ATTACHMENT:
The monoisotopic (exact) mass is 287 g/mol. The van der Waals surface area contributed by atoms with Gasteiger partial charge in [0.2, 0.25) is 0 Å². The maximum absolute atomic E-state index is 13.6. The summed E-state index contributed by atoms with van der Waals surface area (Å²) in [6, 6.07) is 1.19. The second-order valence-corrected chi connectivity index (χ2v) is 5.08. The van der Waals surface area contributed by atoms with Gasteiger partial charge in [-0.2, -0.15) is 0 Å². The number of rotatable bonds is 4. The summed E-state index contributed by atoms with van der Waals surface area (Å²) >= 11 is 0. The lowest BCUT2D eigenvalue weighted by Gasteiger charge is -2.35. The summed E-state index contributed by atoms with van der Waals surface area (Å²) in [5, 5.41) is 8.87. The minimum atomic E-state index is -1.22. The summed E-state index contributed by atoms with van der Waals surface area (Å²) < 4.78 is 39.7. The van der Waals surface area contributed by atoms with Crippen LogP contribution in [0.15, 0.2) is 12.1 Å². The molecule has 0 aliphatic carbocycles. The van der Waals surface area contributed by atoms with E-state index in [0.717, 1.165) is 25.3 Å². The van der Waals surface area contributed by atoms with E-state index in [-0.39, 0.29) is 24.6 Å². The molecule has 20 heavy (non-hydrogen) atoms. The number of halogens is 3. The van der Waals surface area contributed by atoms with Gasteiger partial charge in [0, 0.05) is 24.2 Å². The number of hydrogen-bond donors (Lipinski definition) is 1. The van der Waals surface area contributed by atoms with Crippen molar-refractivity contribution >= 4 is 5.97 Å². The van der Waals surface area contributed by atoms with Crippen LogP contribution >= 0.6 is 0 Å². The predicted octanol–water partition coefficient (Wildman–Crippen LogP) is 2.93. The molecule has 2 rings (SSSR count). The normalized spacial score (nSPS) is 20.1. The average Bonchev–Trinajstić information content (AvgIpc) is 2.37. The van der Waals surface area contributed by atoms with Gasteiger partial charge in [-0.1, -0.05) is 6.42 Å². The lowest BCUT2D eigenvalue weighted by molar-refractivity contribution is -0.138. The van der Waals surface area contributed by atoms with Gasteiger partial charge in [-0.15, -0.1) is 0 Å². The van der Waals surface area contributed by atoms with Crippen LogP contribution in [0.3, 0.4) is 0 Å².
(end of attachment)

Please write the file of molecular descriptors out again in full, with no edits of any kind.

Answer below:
The monoisotopic (exact) mass is 287 g/mol. The van der Waals surface area contributed by atoms with Gasteiger partial charge in [0.2, 0.25) is 0 Å². The maximum absolute atomic E-state index is 13.6. The summed E-state index contributed by atoms with van der Waals surface area (Å²) in [6, 6.07) is 1.19. The second-order valence-corrected chi connectivity index (χ2v) is 5.08. The van der Waals surface area contributed by atoms with Gasteiger partial charge in [-0.2, -0.15) is 0 Å². The number of rotatable bonds is 4. The summed E-state index contributed by atoms with van der Waals surface area (Å²) >= 11 is 0. The lowest BCUT2D eigenvalue weighted by Gasteiger charge is -2.35. The summed E-state index contributed by atoms with van der Waals surface area (Å²) in [5, 5.41) is 8.87. The minimum atomic E-state index is -1.22. The summed E-state index contributed by atoms with van der Waals surface area (Å²) < 4.78 is 39.7. The van der Waals surface area contributed by atoms with Crippen LogP contribution in [0.15, 0.2) is 12.1 Å². The molecule has 0 aliphatic carbocycles. The van der Waals surface area contributed by atoms with E-state index in [0.717, 1.165) is 25.3 Å². The van der Waals surface area contributed by atoms with E-state index in [-0.39, 0.29) is 24.6 Å². The molecule has 20 heavy (non-hydrogen) atoms. The number of halogens is 3. The van der Waals surface area contributed by atoms with Gasteiger partial charge in [0, 0.05) is 24.2 Å². The number of hydrogen-bond donors (Lipinski definition) is 1. The van der Waals surface area contributed by atoms with Crippen molar-refractivity contribution >= 4 is 5.97 Å². The van der Waals surface area contributed by atoms with Crippen LogP contribution >= 0.6 is 0 Å². The predicted octanol–water partition coefficient (Wildman–Crippen LogP) is 2.93. The molecule has 2 rings (SSSR count). The normalized spacial score (nSPS) is 20.1. The average Bonchev–Trinajstić information content (AvgIpc) is 2.37. The van der Waals surface area contributed by atoms with Gasteiger partial charge in [-0.1, -0.05) is 6.42 Å². The lowest BCUT2D eigenvalue weighted by molar-refractivity contribution is -0.138. The van der Waals surface area contributed by atoms with Gasteiger partial charge in [-0.15, -0.1) is 0 Å². The van der Waals surface area contributed by atoms with Crippen LogP contribution in [0.3, 0.4) is 0 Å².